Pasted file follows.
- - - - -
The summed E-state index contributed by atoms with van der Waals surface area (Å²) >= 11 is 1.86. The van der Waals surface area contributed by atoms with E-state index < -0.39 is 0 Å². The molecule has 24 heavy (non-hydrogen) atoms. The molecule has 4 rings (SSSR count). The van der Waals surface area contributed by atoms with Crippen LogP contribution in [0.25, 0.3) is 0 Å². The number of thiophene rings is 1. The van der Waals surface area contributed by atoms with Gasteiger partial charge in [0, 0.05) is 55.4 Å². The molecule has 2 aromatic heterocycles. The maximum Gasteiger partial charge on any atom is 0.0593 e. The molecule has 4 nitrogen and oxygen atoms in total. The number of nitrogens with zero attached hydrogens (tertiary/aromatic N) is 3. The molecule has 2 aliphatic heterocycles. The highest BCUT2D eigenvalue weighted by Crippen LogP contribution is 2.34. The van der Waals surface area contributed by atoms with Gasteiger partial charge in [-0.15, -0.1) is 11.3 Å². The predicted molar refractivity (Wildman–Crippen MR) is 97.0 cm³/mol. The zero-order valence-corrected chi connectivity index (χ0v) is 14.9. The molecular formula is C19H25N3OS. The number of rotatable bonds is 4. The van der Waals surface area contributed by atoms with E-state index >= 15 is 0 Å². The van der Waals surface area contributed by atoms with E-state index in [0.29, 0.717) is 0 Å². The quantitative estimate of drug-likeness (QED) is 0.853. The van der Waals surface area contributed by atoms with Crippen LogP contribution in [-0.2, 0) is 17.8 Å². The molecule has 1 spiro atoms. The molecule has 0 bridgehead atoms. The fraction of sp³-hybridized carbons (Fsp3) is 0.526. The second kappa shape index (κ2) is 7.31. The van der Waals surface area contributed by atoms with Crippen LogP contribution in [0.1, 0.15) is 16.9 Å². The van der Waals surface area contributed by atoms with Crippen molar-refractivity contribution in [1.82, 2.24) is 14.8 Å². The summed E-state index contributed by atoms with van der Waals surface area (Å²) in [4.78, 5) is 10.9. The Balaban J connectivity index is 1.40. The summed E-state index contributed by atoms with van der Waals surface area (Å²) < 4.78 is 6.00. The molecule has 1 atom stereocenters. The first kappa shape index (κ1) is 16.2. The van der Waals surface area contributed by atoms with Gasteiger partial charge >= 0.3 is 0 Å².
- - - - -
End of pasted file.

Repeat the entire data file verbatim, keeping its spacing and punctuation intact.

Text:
The summed E-state index contributed by atoms with van der Waals surface area (Å²) >= 11 is 1.86. The van der Waals surface area contributed by atoms with E-state index < -0.39 is 0 Å². The molecule has 24 heavy (non-hydrogen) atoms. The molecule has 4 rings (SSSR count). The van der Waals surface area contributed by atoms with Crippen LogP contribution in [0.25, 0.3) is 0 Å². The number of thiophene rings is 1. The van der Waals surface area contributed by atoms with Gasteiger partial charge in [0, 0.05) is 55.4 Å². The molecule has 2 aromatic heterocycles. The maximum Gasteiger partial charge on any atom is 0.0593 e. The molecule has 4 nitrogen and oxygen atoms in total. The number of nitrogens with zero attached hydrogens (tertiary/aromatic N) is 3. The molecule has 2 aliphatic heterocycles. The highest BCUT2D eigenvalue weighted by Crippen LogP contribution is 2.34. The van der Waals surface area contributed by atoms with Gasteiger partial charge in [-0.15, -0.1) is 11.3 Å². The predicted molar refractivity (Wildman–Crippen MR) is 97.0 cm³/mol. The zero-order valence-corrected chi connectivity index (χ0v) is 14.9. The molecular formula is C19H25N3OS. The number of rotatable bonds is 4. The van der Waals surface area contributed by atoms with E-state index >= 15 is 0 Å². The van der Waals surface area contributed by atoms with E-state index in [0.29, 0.717) is 0 Å². The quantitative estimate of drug-likeness (QED) is 0.853. The van der Waals surface area contributed by atoms with Crippen LogP contribution in [-0.2, 0) is 17.8 Å². The molecule has 1 spiro atoms. The molecule has 0 bridgehead atoms. The fraction of sp³-hybridized carbons (Fsp3) is 0.526. The second kappa shape index (κ2) is 7.31. The van der Waals surface area contributed by atoms with Crippen LogP contribution in [0.1, 0.15) is 16.9 Å². The van der Waals surface area contributed by atoms with Crippen molar-refractivity contribution in [1.82, 2.24) is 14.8 Å². The summed E-state index contributed by atoms with van der Waals surface area (Å²) in [4.78, 5) is 10.9. The Balaban J connectivity index is 1.40. The summed E-state index contributed by atoms with van der Waals surface area (Å²) < 4.78 is 6.00. The molecule has 1 atom stereocenters. The first kappa shape index (κ1) is 16.2. The van der Waals surface area contributed by atoms with Gasteiger partial charge >= 0.3 is 0 Å².